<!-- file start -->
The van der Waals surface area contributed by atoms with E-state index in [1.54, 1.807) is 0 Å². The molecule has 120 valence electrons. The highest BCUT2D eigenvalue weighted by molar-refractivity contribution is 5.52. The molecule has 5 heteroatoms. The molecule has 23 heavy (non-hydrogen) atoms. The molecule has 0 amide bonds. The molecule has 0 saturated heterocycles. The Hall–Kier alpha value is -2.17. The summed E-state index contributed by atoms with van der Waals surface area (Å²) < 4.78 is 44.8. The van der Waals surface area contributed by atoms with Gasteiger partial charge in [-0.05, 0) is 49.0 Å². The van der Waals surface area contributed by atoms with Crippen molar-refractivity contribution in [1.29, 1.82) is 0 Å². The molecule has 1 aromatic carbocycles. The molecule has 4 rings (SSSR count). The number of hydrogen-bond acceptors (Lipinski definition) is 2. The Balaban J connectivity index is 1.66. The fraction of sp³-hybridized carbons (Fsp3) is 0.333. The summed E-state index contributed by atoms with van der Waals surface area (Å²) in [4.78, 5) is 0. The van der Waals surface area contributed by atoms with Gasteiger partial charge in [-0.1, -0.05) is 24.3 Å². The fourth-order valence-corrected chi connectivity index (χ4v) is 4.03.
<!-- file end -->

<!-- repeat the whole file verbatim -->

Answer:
The van der Waals surface area contributed by atoms with E-state index in [1.54, 1.807) is 0 Å². The molecule has 120 valence electrons. The highest BCUT2D eigenvalue weighted by molar-refractivity contribution is 5.52. The molecule has 5 heteroatoms. The molecule has 23 heavy (non-hydrogen) atoms. The molecule has 0 amide bonds. The molecule has 0 saturated heterocycles. The Hall–Kier alpha value is -2.17. The summed E-state index contributed by atoms with van der Waals surface area (Å²) < 4.78 is 44.8. The van der Waals surface area contributed by atoms with Gasteiger partial charge in [-0.05, 0) is 49.0 Å². The van der Waals surface area contributed by atoms with Crippen molar-refractivity contribution in [1.29, 1.82) is 0 Å². The molecule has 1 aromatic carbocycles. The molecule has 4 rings (SSSR count). The number of hydrogen-bond acceptors (Lipinski definition) is 2. The Balaban J connectivity index is 1.66. The fraction of sp³-hybridized carbons (Fsp3) is 0.333. The summed E-state index contributed by atoms with van der Waals surface area (Å²) in [4.78, 5) is 0. The van der Waals surface area contributed by atoms with Gasteiger partial charge in [-0.1, -0.05) is 24.3 Å². The fourth-order valence-corrected chi connectivity index (χ4v) is 4.03.